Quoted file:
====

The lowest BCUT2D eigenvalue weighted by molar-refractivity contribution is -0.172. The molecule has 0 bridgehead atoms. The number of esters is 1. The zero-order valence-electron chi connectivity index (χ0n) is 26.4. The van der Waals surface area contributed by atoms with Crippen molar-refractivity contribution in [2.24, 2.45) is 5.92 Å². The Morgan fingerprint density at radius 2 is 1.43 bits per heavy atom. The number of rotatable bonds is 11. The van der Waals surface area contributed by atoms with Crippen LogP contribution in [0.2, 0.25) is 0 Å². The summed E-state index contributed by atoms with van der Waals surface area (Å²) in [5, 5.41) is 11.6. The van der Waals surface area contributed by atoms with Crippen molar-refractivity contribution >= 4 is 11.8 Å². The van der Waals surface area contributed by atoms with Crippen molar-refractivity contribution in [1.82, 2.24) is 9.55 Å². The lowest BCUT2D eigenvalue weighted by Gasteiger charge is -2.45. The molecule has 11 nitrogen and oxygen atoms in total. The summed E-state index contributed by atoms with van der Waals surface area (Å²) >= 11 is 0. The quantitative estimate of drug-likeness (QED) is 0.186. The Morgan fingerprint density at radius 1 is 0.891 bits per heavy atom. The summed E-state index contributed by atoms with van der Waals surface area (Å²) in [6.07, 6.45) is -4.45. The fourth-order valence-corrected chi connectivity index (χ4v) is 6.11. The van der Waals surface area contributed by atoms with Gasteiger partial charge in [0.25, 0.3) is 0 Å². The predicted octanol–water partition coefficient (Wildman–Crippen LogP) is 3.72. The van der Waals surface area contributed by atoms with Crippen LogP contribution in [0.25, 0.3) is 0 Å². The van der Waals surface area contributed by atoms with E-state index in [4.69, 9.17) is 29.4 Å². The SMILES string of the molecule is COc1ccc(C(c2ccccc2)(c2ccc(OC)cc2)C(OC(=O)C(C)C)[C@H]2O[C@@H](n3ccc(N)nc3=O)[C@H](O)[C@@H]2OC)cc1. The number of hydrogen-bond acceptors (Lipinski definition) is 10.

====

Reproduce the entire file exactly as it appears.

The lowest BCUT2D eigenvalue weighted by molar-refractivity contribution is -0.172. The molecule has 0 bridgehead atoms. The number of esters is 1. The zero-order valence-electron chi connectivity index (χ0n) is 26.4. The van der Waals surface area contributed by atoms with Crippen molar-refractivity contribution in [2.24, 2.45) is 5.92 Å². The Morgan fingerprint density at radius 2 is 1.43 bits per heavy atom. The number of rotatable bonds is 11. The van der Waals surface area contributed by atoms with Crippen LogP contribution in [0.2, 0.25) is 0 Å². The summed E-state index contributed by atoms with van der Waals surface area (Å²) in [5, 5.41) is 11.6. The van der Waals surface area contributed by atoms with Crippen molar-refractivity contribution >= 4 is 11.8 Å². The van der Waals surface area contributed by atoms with Crippen molar-refractivity contribution in [1.82, 2.24) is 9.55 Å². The lowest BCUT2D eigenvalue weighted by Gasteiger charge is -2.45. The molecule has 11 nitrogen and oxygen atoms in total. The summed E-state index contributed by atoms with van der Waals surface area (Å²) >= 11 is 0. The quantitative estimate of drug-likeness (QED) is 0.186. The Morgan fingerprint density at radius 1 is 0.891 bits per heavy atom. The summed E-state index contributed by atoms with van der Waals surface area (Å²) in [6.07, 6.45) is -4.45. The fourth-order valence-corrected chi connectivity index (χ4v) is 6.11. The van der Waals surface area contributed by atoms with Gasteiger partial charge in [0.25, 0.3) is 0 Å². The predicted octanol–water partition coefficient (Wildman–Crippen LogP) is 3.72. The van der Waals surface area contributed by atoms with Crippen LogP contribution in [0.25, 0.3) is 0 Å². The van der Waals surface area contributed by atoms with E-state index in [4.69, 9.17) is 29.4 Å². The SMILES string of the molecule is COc1ccc(C(c2ccccc2)(c2ccc(OC)cc2)C(OC(=O)C(C)C)[C@H]2O[C@@H](n3ccc(N)nc3=O)[C@H](O)[C@@H]2OC)cc1. The number of hydrogen-bond acceptors (Lipinski definition) is 10.